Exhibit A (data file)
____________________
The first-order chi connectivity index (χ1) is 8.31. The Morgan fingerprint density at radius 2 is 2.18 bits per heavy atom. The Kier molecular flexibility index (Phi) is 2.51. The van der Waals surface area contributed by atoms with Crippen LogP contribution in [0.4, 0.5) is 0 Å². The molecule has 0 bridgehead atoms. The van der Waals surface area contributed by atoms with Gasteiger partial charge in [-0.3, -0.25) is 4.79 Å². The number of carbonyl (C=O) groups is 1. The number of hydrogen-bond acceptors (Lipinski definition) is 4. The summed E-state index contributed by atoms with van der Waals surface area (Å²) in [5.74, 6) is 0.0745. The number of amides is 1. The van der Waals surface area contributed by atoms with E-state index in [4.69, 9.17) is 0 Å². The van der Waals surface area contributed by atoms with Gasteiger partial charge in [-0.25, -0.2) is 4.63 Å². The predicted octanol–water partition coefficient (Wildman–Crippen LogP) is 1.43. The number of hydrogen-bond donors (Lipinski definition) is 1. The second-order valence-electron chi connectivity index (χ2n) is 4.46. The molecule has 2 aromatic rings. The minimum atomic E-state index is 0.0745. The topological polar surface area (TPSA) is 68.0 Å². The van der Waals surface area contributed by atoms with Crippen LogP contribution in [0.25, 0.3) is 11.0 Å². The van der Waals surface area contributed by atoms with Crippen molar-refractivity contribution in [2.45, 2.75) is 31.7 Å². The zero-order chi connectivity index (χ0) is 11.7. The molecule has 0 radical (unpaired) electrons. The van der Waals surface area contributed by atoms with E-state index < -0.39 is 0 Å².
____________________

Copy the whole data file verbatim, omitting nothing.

The first-order chi connectivity index (χ1) is 8.31. The Morgan fingerprint density at radius 2 is 2.18 bits per heavy atom. The Kier molecular flexibility index (Phi) is 2.51. The van der Waals surface area contributed by atoms with Crippen LogP contribution in [0.4, 0.5) is 0 Å². The molecule has 0 bridgehead atoms. The van der Waals surface area contributed by atoms with Gasteiger partial charge in [-0.3, -0.25) is 4.79 Å². The number of carbonyl (C=O) groups is 1. The number of hydrogen-bond acceptors (Lipinski definition) is 4. The summed E-state index contributed by atoms with van der Waals surface area (Å²) in [5.74, 6) is 0.0745. The number of amides is 1. The van der Waals surface area contributed by atoms with E-state index in [4.69, 9.17) is 0 Å². The van der Waals surface area contributed by atoms with Gasteiger partial charge in [-0.25, -0.2) is 4.63 Å². The predicted octanol–water partition coefficient (Wildman–Crippen LogP) is 1.43. The number of hydrogen-bond donors (Lipinski definition) is 1. The second-order valence-electron chi connectivity index (χ2n) is 4.46. The molecule has 2 aromatic rings. The minimum atomic E-state index is 0.0745. The topological polar surface area (TPSA) is 68.0 Å². The van der Waals surface area contributed by atoms with Crippen LogP contribution in [0.25, 0.3) is 11.0 Å². The van der Waals surface area contributed by atoms with Crippen molar-refractivity contribution in [2.45, 2.75) is 31.7 Å². The zero-order chi connectivity index (χ0) is 11.7. The molecule has 0 radical (unpaired) electrons. The van der Waals surface area contributed by atoms with E-state index < -0.39 is 0 Å².